In books and stories, characters are always trying to remember someone’s name. I’ve used it myself. It adds that dose of realism, and it’s an instantly recognizable situation. What’s her name? the narrator wonders. Donna? Diana? Turns out to be Deena. So close.
Truthfully, in real life it happens more like that Seinfeld episode.
Jerry: What was her husband's name, again? Chip? Kip? Skip?
Jerry: Oh, right.
I'm going to go ahead and blame Todd. Todd is Chip or Skip because Todd is boring. It’s especially confusing in a room full of people you’re meeting for the first time, all the names and faces blend together. Shouldn't Todd help you out by distinguishing himself in some way?
It’s not just me. No one remembers anyone’s name. I refuse to believe we’re too self-centered to learn a new name and face. No, it’s something else.
I work with women in their fifties and sixties at Books & Books who count out the cash drawers from memory. They struggle with all the computer stuff the teens and twenty-somethings pick up like breathing, but they count change and bills without moving their lips. Meanwhile, take away a twenty-something’s pen, paper, and calculator while she counts a drawer and watch calamity ensue.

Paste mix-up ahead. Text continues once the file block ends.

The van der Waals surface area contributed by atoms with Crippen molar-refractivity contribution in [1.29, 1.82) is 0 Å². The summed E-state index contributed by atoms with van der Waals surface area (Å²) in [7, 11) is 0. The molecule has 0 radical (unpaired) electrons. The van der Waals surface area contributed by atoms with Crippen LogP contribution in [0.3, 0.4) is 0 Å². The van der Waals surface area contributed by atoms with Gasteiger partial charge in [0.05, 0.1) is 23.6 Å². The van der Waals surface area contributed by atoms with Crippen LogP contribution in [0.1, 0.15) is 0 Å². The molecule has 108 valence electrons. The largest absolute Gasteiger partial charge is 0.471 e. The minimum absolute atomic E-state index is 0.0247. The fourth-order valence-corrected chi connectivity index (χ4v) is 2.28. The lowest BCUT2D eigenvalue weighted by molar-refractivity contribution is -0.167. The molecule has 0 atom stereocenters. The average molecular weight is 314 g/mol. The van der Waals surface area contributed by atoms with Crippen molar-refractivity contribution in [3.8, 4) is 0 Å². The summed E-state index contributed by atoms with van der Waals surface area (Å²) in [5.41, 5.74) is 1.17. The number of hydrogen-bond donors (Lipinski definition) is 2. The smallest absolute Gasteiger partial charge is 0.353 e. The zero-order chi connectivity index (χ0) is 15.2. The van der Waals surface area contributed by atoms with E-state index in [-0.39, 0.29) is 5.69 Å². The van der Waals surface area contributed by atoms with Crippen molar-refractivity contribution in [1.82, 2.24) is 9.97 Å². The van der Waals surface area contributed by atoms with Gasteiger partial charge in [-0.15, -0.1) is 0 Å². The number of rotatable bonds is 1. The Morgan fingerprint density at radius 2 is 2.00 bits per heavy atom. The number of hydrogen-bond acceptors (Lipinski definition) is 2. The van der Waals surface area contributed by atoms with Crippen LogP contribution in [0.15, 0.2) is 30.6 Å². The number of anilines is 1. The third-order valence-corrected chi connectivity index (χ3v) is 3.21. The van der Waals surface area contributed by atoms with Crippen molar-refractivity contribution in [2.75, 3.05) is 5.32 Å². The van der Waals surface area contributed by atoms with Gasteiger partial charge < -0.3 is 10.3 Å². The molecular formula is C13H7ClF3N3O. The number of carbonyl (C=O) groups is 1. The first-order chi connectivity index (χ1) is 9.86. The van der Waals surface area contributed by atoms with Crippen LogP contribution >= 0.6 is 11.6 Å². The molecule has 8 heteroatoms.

I think the Big Bang was a mass of everything, not just matter but all the intelligence, creativity, and abstract thought that would ever be, from the beginning of everything until the end of the whole mess. With each progressive generation, it gets diluted. Want proof? Read a book from just thirty years ago. There’s a command of language, a manner of expression which even our most lauded young writers lack.
Some would argue that’s the modern style, stripped down, bare bones, minimal prose. They’ll tell you that all the fancy words and flowery sentences in the world don’t necessarily translate to emotional power. To which I say. . . Billy Madison. Black Eyed Peas. Governor Schwarzenegger. The Da Vinci Code, train wreck television, and Hot Chicks with Douche Bags.
As long as the right people keep making money off of stupidity and ignorance, our culture will continue to manufacture idiocy. As long as we have cell phone coverage, cars, internet access, and televisions, no one will care. Devices will keep us entertained every second of every day. We will eliminate boredom and original thought.
But don’t worry about it. We’ll be too busy watching YouTube videos of celebrity meltdowns on our IPhones to care.